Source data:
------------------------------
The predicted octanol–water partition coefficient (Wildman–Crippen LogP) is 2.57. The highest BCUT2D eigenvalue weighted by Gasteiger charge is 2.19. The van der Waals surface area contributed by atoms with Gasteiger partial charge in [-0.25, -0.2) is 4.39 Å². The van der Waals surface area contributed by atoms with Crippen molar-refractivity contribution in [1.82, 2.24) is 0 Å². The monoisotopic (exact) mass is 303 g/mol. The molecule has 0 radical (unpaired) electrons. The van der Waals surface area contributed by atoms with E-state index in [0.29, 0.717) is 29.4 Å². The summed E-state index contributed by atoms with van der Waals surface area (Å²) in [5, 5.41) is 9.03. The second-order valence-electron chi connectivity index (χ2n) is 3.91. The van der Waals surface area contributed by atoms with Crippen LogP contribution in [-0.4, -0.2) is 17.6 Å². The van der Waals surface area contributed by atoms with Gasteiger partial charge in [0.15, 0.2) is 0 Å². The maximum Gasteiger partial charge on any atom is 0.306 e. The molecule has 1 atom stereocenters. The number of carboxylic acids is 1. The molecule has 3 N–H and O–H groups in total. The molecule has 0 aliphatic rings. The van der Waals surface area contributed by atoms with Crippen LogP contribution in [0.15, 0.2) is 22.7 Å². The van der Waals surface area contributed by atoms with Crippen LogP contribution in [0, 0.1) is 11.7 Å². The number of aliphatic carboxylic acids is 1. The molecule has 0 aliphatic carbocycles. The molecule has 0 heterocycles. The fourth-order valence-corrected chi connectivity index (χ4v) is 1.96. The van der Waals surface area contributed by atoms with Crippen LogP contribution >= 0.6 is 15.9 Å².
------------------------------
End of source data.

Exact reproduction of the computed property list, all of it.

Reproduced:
The predicted octanol–water partition coefficient (Wildman–Crippen LogP) is 2.57. The highest BCUT2D eigenvalue weighted by Gasteiger charge is 2.19. The van der Waals surface area contributed by atoms with Gasteiger partial charge in [-0.25, -0.2) is 4.39 Å². The van der Waals surface area contributed by atoms with Crippen molar-refractivity contribution in [1.82, 2.24) is 0 Å². The monoisotopic (exact) mass is 303 g/mol. The molecule has 0 radical (unpaired) electrons. The van der Waals surface area contributed by atoms with E-state index in [0.29, 0.717) is 29.4 Å². The summed E-state index contributed by atoms with van der Waals surface area (Å²) in [5, 5.41) is 9.03. The second-order valence-electron chi connectivity index (χ2n) is 3.91. The van der Waals surface area contributed by atoms with Crippen LogP contribution in [-0.4, -0.2) is 17.6 Å². The van der Waals surface area contributed by atoms with Gasteiger partial charge in [0.15, 0.2) is 0 Å². The maximum Gasteiger partial charge on any atom is 0.306 e. The molecule has 1 atom stereocenters. The number of carboxylic acids is 1. The molecule has 3 N–H and O–H groups in total. The molecule has 0 aliphatic rings. The van der Waals surface area contributed by atoms with Crippen LogP contribution in [0.15, 0.2) is 22.7 Å². The van der Waals surface area contributed by atoms with Crippen LogP contribution in [0, 0.1) is 11.7 Å². The number of aliphatic carboxylic acids is 1. The molecule has 0 aliphatic carbocycles. The molecule has 0 heterocycles. The fourth-order valence-corrected chi connectivity index (χ4v) is 1.96. The van der Waals surface area contributed by atoms with Crippen LogP contribution >= 0.6 is 15.9 Å².